Such decisions, and similar ones are probably the norm (but please let me know of your experiences to negate this assumption if its incorrect), and do not represent a “shift in the way we live and work”; rather they reinforce all that is bad in previous models. Why do I say this? The reason is that the corporate view is one of requiring employees to be in the office and at the desk. This is despite the fact that a significant number need to frequently work away with clients and collaborating organisations, and despite a supposed corporate policy of supporting flexible working and signing up to corporate social responsibility. This seems to yet another instance of the difference between rhetoric and reality, a policy which has corrosive influence on trust between staff and management.
There is an alternate way of doing things, which is to allow, and in fact encourage and enable, more distributed working, including home working. As noted earlier, other large technically-orientated organisations (such as IBM and BT) have recently been adopting this model. In fact, the model these other organisations have is to dispense with, to a large extent, the notion of having to permanently “site” their staff.
To quote from a DTI/CBI/TUC document, entitled “Managing Change” on British Telecom’s change: “BT, through using a variety of approaches to flexible working has developed an “anytime, anywhere” approach to working that allows many employees to control both the location and hours they work. BT estimates that this has earned them £5-6m in saved productive time and in an organisation where 75% of staff work flexibly they have broken any presenteesism culture.”
BT first introduced homeworking in the early 80’s. The organisation has 73,000 staff working flexibly – whether they are homeworkers, nomadic workers or on annualised hours. It has developed an anytime anywhere approach to working…..The approach has been driven by a move to output or outcome-based performance management…..It is underpinned by a range of enabling technology that allows people to create a ‘virtual office’ on the move.
IBM are also undertaking a similar approach, as detailed in their paper “A radical approach to transforming the way we work: On demand working”.
IBM believes that organisations can benefit by moving to environments that support on demand working – “environments which support effective team-working and collaboration, environments which support the modern knowledge age, environments which provide the security needed to operate safely, and environments which provide employees with the flexibility to work to meet the demands of 21st century business practice.”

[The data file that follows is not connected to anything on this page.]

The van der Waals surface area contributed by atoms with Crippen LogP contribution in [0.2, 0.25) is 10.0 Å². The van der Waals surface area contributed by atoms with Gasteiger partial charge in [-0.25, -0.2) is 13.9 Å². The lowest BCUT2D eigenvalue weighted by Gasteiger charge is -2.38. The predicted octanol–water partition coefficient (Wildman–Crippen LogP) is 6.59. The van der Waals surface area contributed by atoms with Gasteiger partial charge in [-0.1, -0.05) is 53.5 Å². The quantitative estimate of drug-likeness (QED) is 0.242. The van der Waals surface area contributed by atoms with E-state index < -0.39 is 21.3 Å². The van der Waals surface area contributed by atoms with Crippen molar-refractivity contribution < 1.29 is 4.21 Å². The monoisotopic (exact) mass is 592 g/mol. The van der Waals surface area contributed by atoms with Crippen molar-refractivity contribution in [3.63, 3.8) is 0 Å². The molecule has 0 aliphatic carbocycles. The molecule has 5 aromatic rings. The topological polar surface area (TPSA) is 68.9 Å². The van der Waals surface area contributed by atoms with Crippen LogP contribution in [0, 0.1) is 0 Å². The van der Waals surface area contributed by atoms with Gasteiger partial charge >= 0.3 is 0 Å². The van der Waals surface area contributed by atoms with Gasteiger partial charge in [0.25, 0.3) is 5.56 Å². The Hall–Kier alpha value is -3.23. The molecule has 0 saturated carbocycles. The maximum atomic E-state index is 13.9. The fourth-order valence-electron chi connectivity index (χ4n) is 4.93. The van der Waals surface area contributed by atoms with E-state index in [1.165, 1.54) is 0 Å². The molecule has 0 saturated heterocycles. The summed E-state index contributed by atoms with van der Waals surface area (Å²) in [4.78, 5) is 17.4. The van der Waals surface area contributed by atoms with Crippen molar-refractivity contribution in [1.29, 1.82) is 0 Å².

Its not just business that is promoting the benefits of such as approach, as UK Government Minister Particia Hewitt plauded the benefits of teleworking in her address to the telework 2000 conference and noted both the UK Prime Ministers’ and her admiration for a Cambridge-based company which had effectively disbanded the traditional concept of an office and moved to a near 100% teleworking concept with tremendous benefits. They both viewed this as an approach that should be replicated more widely across the UK (if not perhaps to the extreme extent of this organisation).
Finally, there is not just a personal benefit, a financial and business benefit, but there is also an environmental benefit that governments have yet to recognise and promote. However, regional government organisations have already recognised the potential, as noted the Forum For the Future paper.
If one were to allow a greater number of staff to make use of increased distributed and home working – a number of significant benefits could emerge:
- Significant reduction in commuting with consequent reduction in congestion, car parking requirements and of course most importantly C02 production.
- Providing employees with a better quality of life and improving home-work balance – something that many organisations have been struggling to achieve for some time.
- Enabling employees to work where it best fits the business need – so if people need to be closer to customer/supplier sites than main offices – this could be accomodated.
- Reducing the impact of loss of expertise as a consquence of company relocations.
- Providing a means for office space to be made more generous per person and flexible in layout (assuming that one can take greater advantage of a significantly reduced occupancy rate). This would enable the office to be designed as the location to support team/group face-to-face interaction, rather than somewhere to house people as individuals, on the basis that everyone is expected to attend every day.
IBM and BT experience demonstrates that both from technical and policy points of view such an approach is entirely feasible, it just needs the will to do it and succeed. So why are organisations so resistant to this change?